Inside, alongside rows of naked Nanao monitors hooked up to all sorts of arcade exotica, is a business that seems to have been there since SEGA's golden age and well before. The walls are yellowed by cigarette smoke, the filing cabinets filled with schematics and manuals bruised and battered while the shelves behind the counter buckle under the weight of so many arcade boards. Time's flow has slowed to a sweet treacle here, not that it's a chore to wait - the transaction takes over an hour as the owner fastidiously prints and trims fresh marquee artwork and explains to a friend who's on translation duty how to hook the bulky board up to a cabinet.

Hunting for arcade boards can be just as much fun as playing the things, and it's these adventures that are one of the reasons I'd never consider putting a PC stacked full of ROMS in my cabinet in place of one of the small handful of boards I own. It's thirsty business, too; that night, my friend and I retire to a sake bar in nearby Kyoto where we drink until the crowd thins and it's just us and the bartender. Talk soon turns to what we do for a living, and when he finds out we work around video games he shares, unprompted, his love of Virtua Fighter, and in particular how Virtua Fighter 3 stands above all others in the series.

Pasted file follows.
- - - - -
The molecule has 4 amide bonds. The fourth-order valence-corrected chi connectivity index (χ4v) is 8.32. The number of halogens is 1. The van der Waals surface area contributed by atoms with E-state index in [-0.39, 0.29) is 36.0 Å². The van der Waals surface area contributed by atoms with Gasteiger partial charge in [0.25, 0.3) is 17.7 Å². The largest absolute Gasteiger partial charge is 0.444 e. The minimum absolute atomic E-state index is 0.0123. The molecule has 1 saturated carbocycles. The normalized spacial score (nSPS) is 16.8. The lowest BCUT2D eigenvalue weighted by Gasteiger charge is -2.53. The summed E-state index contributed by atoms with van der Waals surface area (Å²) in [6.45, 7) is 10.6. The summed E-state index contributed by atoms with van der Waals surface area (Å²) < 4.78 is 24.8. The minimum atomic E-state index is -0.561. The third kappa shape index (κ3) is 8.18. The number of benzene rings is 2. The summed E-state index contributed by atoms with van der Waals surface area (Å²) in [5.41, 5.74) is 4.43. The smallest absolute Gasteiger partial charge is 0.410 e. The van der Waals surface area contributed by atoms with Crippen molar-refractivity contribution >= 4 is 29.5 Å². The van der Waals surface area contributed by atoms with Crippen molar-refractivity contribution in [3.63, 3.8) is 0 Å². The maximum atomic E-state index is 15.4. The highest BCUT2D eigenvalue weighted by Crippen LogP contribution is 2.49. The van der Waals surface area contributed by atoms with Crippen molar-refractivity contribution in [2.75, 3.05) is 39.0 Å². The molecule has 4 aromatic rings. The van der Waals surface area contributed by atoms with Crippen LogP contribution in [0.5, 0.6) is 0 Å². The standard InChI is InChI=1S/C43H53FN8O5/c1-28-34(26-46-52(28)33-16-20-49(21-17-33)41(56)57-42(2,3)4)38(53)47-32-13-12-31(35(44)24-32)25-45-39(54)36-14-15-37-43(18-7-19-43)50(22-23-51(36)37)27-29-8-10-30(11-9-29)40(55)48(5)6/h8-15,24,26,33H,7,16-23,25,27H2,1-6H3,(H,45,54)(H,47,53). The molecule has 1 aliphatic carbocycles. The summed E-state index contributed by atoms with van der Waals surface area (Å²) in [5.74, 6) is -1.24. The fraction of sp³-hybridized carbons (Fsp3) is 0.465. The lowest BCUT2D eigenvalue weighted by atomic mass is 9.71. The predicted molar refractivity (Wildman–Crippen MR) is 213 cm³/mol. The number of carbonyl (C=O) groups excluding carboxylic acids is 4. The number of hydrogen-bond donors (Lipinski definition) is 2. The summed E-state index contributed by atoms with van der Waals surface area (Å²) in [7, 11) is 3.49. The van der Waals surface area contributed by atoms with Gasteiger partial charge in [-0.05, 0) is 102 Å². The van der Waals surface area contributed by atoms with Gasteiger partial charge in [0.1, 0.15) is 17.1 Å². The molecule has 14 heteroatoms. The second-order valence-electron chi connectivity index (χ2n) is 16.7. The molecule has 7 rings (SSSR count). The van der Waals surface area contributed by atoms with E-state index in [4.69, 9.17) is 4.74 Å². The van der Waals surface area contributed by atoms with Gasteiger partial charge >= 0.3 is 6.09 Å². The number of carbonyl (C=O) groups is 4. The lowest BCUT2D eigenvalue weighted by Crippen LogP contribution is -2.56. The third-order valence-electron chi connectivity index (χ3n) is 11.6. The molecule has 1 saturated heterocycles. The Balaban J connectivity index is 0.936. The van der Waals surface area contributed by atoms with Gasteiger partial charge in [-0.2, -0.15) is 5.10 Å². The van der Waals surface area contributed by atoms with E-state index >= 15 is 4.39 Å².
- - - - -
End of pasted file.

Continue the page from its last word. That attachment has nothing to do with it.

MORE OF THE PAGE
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Now this is hardcore.